If you’ve been following along in the previous articles, you’ve seen how I create animated characters for my Windows Phone 7 games. For my recent update of Zombie Circus, there were several new features I wanted to implement, one of which was a final battle against a big boss zombie clown. To meet this goal, I came up with Jack, a huge jack in the box toy.
The process began with a list of questions and answers to things I wanted Jack to be able to do. How would he make himself present on-screen? How would he attack? What kind of motions would he perform? I imagined a big clown head on a long neck, swaying back and forth with each attack and spitting huge, colorful clown balls at the Ringmaster.
With the general idea in mind, I took to Photoshop for the initial sketch using the pen and tablet. I expected several iterations of head designs to take up a good part of the evening, but it ended up coming out in one, single design sketch.
While doodling Jack, I had to keep in mind that he would eventually be cut up into parts, a necessity for the animation process. I go into this procedure in some detail in another article. This is why knowing the motions the character will be performing before sketching its design is important.
For Jack, the animation would be fairly simple – his head swaying back and forth at the top of a long neck. During inking and coloring, each part of Jack that would be animated was placed into its own layer in Photoshop so it could be easily exported individually.
Jack’s individual body part images were imported into XSI, the software I use for animation. In turn, each image was projected onto its own rectangular billboard. A billboard is just a 3-D polygon that always faces the camera.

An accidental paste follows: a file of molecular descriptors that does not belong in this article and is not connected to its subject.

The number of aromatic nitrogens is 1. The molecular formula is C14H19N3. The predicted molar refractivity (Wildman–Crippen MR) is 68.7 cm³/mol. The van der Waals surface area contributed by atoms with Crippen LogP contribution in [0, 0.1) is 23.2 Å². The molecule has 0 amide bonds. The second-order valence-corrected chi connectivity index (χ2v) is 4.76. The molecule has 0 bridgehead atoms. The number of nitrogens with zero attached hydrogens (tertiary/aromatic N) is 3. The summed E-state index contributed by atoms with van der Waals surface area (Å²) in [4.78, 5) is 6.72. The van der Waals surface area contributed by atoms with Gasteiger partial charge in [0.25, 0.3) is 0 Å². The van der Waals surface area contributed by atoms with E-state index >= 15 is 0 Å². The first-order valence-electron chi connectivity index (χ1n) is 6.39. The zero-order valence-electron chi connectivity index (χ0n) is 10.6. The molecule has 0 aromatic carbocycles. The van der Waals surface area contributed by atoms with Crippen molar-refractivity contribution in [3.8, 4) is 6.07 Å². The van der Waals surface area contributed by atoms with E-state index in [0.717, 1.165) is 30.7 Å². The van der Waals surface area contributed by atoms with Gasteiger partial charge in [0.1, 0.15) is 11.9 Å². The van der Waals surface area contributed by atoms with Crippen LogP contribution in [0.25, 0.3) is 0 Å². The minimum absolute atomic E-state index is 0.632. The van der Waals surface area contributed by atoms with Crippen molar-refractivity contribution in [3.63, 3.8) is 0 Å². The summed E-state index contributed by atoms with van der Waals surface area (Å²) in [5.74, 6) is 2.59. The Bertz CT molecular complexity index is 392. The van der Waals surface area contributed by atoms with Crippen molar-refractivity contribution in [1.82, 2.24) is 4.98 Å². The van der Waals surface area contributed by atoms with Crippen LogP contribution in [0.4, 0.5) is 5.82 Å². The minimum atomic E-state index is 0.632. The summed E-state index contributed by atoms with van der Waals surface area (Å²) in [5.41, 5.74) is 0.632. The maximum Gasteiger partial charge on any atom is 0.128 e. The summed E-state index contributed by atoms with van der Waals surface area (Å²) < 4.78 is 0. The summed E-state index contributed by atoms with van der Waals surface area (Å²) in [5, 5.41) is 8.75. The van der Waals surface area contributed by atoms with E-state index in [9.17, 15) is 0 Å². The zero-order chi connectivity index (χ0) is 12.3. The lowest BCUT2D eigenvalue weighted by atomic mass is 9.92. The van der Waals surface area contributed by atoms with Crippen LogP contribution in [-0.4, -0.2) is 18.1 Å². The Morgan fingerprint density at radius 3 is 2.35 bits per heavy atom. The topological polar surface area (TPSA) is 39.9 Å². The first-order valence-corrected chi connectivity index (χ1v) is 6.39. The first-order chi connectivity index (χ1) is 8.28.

Each billboard was rearranged back into the complete shape of Jack’s body. As a final part of character setup, the polygons were “rigged” with bones. The bones are what I manipulate to move and animate the character.
A swaying motion is a simple looping animation, so I animated just the forward half of the sway. The cel animation component in my game engine has an option for looping and bounce-looping an animation back and forth, so this why I only needed the first half of the animation. By having my engine handle the bounce-looping, it cuts the number of required frames down by half, which in turn keeps down the amount of device memory required to hold all the frames.
The final part of bringing Jack to life was the coding. Since Jack is pretty big, his game asset is only half-size, to keep memory and app size down. In the game, I scale his size back up to restore his proportions. In the screen shot above, you can see the pixelation from up-scaling his sprite, but on the phone’s small screen it’s hardly noticeable, and worked out quite well.
I used my particle system to *POOF* his box into existence on the screen with a puff of smoke. Then the game plays an audio clip of an actual Jack In The Box being cranked. I used a timer so that when the song gets to the “pop goes the weasel” part, I fire another puff of smoke and start playing back Jack’s animation. The end result is Jack bursting out of his box as the box’s handle is being cranked to that classic tune.
On every game frame update, I keep track of which animation frame Jack is on. When he’s all the way forward, I launch a huge physics-based clown ball out of him. It’s up to the player to catch the ball mid-air with their finger, and throw it back at Jack. Alternatively, the player can throw the ball down at the little normal zombie clowns that are attacking. Either way, the clown ball blows up on contact and sends all the nearby clowns launching into the air.
So that’s Jack, from bundles of firing neurons in my mind to defeatable big boss enemy in the game. Jack, meet World…World, meet Jack.Tweet